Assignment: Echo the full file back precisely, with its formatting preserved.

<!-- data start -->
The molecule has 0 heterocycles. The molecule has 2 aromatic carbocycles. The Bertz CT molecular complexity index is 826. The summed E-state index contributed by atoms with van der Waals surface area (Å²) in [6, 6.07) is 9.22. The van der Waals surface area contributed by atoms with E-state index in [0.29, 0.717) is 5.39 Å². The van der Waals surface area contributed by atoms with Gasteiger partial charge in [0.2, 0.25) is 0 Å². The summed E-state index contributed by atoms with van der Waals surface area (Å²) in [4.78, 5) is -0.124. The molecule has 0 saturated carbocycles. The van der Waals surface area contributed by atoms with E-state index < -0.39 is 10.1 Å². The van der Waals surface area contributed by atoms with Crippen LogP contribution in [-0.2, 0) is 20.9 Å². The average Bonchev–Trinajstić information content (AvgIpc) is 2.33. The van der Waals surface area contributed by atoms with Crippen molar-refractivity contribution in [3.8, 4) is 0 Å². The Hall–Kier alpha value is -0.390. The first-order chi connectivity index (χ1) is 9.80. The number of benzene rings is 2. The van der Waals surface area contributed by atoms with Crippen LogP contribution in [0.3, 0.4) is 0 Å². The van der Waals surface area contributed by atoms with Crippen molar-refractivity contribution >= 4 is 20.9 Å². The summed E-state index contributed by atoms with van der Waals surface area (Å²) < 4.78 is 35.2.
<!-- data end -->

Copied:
The molecule has 0 heterocycles. The molecule has 2 aromatic carbocycles. The Bertz CT molecular complexity index is 826. The summed E-state index contributed by atoms with van der Waals surface area (Å²) in [6, 6.07) is 9.22. The van der Waals surface area contributed by atoms with E-state index in [0.29, 0.717) is 5.39 Å². The van der Waals surface area contributed by atoms with Gasteiger partial charge in [0.2, 0.25) is 0 Å². The summed E-state index contributed by atoms with van der Waals surface area (Å²) in [4.78, 5) is -0.124. The molecule has 0 saturated carbocycles. The van der Waals surface area contributed by atoms with E-state index < -0.39 is 10.1 Å². The van der Waals surface area contributed by atoms with Crippen LogP contribution in [-0.2, 0) is 20.9 Å². The average Bonchev–Trinajstić information content (AvgIpc) is 2.33. The van der Waals surface area contributed by atoms with Crippen molar-refractivity contribution in [3.8, 4) is 0 Å². The Hall–Kier alpha value is -0.390. The first-order chi connectivity index (χ1) is 9.80. The number of benzene rings is 2. The van der Waals surface area contributed by atoms with Crippen LogP contribution in [0.3, 0.4) is 0 Å². The van der Waals surface area contributed by atoms with Crippen molar-refractivity contribution >= 4 is 20.9 Å². The summed E-state index contributed by atoms with van der Waals surface area (Å²) < 4.78 is 35.2.